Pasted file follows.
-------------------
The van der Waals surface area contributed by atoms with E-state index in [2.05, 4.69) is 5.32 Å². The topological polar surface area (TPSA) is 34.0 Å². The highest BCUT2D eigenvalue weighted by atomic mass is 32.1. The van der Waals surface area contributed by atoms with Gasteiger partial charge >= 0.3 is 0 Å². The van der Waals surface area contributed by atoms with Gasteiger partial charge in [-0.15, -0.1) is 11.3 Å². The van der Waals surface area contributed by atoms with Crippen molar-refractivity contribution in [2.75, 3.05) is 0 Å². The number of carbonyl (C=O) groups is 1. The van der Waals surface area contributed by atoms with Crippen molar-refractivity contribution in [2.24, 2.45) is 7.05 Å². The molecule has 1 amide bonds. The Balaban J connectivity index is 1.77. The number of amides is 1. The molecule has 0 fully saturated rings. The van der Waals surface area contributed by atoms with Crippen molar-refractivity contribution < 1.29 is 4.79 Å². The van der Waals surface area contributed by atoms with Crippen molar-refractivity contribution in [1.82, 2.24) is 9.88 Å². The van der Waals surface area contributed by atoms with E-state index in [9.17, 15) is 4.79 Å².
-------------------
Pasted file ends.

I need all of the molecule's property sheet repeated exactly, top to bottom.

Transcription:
The van der Waals surface area contributed by atoms with E-state index in [2.05, 4.69) is 5.32 Å². The topological polar surface area (TPSA) is 34.0 Å². The highest BCUT2D eigenvalue weighted by atomic mass is 32.1. The van der Waals surface area contributed by atoms with Gasteiger partial charge >= 0.3 is 0 Å². The van der Waals surface area contributed by atoms with Gasteiger partial charge in [-0.15, -0.1) is 11.3 Å². The van der Waals surface area contributed by atoms with Crippen molar-refractivity contribution in [2.75, 3.05) is 0 Å². The number of carbonyl (C=O) groups is 1. The van der Waals surface area contributed by atoms with Crippen molar-refractivity contribution in [2.24, 2.45) is 7.05 Å². The molecule has 1 amide bonds. The Balaban J connectivity index is 1.77. The number of amides is 1. The molecule has 0 fully saturated rings. The van der Waals surface area contributed by atoms with Crippen molar-refractivity contribution < 1.29 is 4.79 Å². The van der Waals surface area contributed by atoms with Crippen molar-refractivity contribution in [1.82, 2.24) is 9.88 Å². The van der Waals surface area contributed by atoms with E-state index in [9.17, 15) is 4.79 Å².